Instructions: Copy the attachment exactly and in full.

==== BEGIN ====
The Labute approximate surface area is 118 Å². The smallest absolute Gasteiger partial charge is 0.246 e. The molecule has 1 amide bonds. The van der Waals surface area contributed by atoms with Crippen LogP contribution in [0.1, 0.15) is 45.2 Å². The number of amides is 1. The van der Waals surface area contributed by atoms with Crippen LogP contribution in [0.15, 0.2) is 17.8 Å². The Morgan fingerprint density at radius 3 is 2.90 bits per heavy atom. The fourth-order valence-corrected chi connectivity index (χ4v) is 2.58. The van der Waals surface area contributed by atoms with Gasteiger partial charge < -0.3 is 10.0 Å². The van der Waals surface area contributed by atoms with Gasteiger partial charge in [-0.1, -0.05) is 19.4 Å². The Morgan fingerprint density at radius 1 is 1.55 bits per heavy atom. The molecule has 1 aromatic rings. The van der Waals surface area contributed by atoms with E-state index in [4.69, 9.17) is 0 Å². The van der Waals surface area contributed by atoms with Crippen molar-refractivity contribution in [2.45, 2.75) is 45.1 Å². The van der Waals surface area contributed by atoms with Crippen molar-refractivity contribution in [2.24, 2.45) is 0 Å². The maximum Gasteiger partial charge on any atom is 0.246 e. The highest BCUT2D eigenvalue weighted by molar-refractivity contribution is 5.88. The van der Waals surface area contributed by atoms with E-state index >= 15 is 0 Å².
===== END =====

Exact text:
The Labute approximate surface area is 118 Å². The smallest absolute Gasteiger partial charge is 0.246 e. The molecule has 1 amide bonds. The van der Waals surface area contributed by atoms with Crippen LogP contribution in [0.1, 0.15) is 45.2 Å². The number of amides is 1. The van der Waals surface area contributed by atoms with Crippen LogP contribution in [0.15, 0.2) is 17.8 Å². The Morgan fingerprint density at radius 3 is 2.90 bits per heavy atom. The fourth-order valence-corrected chi connectivity index (χ4v) is 2.58. The van der Waals surface area contributed by atoms with Gasteiger partial charge < -0.3 is 10.0 Å². The van der Waals surface area contributed by atoms with Gasteiger partial charge in [-0.1, -0.05) is 19.4 Å². The Morgan fingerprint density at radius 1 is 1.55 bits per heavy atom. The molecule has 1 aromatic rings. The van der Waals surface area contributed by atoms with E-state index in [4.69, 9.17) is 0 Å². The van der Waals surface area contributed by atoms with Crippen molar-refractivity contribution in [2.45, 2.75) is 45.1 Å². The van der Waals surface area contributed by atoms with Crippen molar-refractivity contribution in [2.24, 2.45) is 0 Å². The maximum Gasteiger partial charge on any atom is 0.246 e. The highest BCUT2D eigenvalue weighted by molar-refractivity contribution is 5.88. The van der Waals surface area contributed by atoms with E-state index >= 15 is 0 Å².